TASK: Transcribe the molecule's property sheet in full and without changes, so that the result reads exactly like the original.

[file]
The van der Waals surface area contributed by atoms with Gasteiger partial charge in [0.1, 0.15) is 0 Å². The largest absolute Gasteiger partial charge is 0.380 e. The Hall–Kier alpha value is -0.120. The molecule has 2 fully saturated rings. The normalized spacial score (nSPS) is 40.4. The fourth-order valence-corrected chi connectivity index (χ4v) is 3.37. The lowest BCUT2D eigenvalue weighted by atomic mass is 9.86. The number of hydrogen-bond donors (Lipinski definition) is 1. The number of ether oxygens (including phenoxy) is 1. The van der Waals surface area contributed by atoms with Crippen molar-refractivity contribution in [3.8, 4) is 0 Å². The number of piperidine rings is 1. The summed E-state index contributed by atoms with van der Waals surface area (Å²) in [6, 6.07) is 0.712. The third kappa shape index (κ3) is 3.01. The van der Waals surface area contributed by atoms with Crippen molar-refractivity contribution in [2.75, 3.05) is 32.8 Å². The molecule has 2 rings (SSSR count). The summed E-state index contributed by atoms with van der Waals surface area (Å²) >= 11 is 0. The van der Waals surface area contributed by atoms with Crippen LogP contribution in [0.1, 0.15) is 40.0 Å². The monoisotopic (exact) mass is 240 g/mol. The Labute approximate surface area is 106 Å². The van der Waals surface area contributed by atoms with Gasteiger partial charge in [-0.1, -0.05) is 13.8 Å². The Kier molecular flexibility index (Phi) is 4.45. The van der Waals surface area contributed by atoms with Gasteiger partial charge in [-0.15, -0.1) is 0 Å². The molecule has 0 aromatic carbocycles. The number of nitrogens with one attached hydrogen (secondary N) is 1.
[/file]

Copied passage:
The van der Waals surface area contributed by atoms with Gasteiger partial charge in [0.1, 0.15) is 0 Å². The largest absolute Gasteiger partial charge is 0.380 e. The Hall–Kier alpha value is -0.120. The molecule has 2 fully saturated rings. The normalized spacial score (nSPS) is 40.4. The fourth-order valence-corrected chi connectivity index (χ4v) is 3.37. The lowest BCUT2D eigenvalue weighted by atomic mass is 9.86. The number of hydrogen-bond donors (Lipinski definition) is 1. The number of ether oxygens (including phenoxy) is 1. The van der Waals surface area contributed by atoms with Crippen molar-refractivity contribution in [3.8, 4) is 0 Å². The number of piperidine rings is 1. The summed E-state index contributed by atoms with van der Waals surface area (Å²) in [6, 6.07) is 0.712. The third kappa shape index (κ3) is 3.01. The van der Waals surface area contributed by atoms with Crippen molar-refractivity contribution in [2.75, 3.05) is 32.8 Å². The molecule has 2 rings (SSSR count). The summed E-state index contributed by atoms with van der Waals surface area (Å²) >= 11 is 0. The van der Waals surface area contributed by atoms with Crippen LogP contribution in [0.1, 0.15) is 40.0 Å². The monoisotopic (exact) mass is 240 g/mol. The Labute approximate surface area is 106 Å². The van der Waals surface area contributed by atoms with Gasteiger partial charge in [-0.1, -0.05) is 13.8 Å². The Kier molecular flexibility index (Phi) is 4.45. The van der Waals surface area contributed by atoms with Gasteiger partial charge in [-0.15, -0.1) is 0 Å². The molecule has 0 aromatic carbocycles. The number of nitrogens with one attached hydrogen (secondary N) is 1.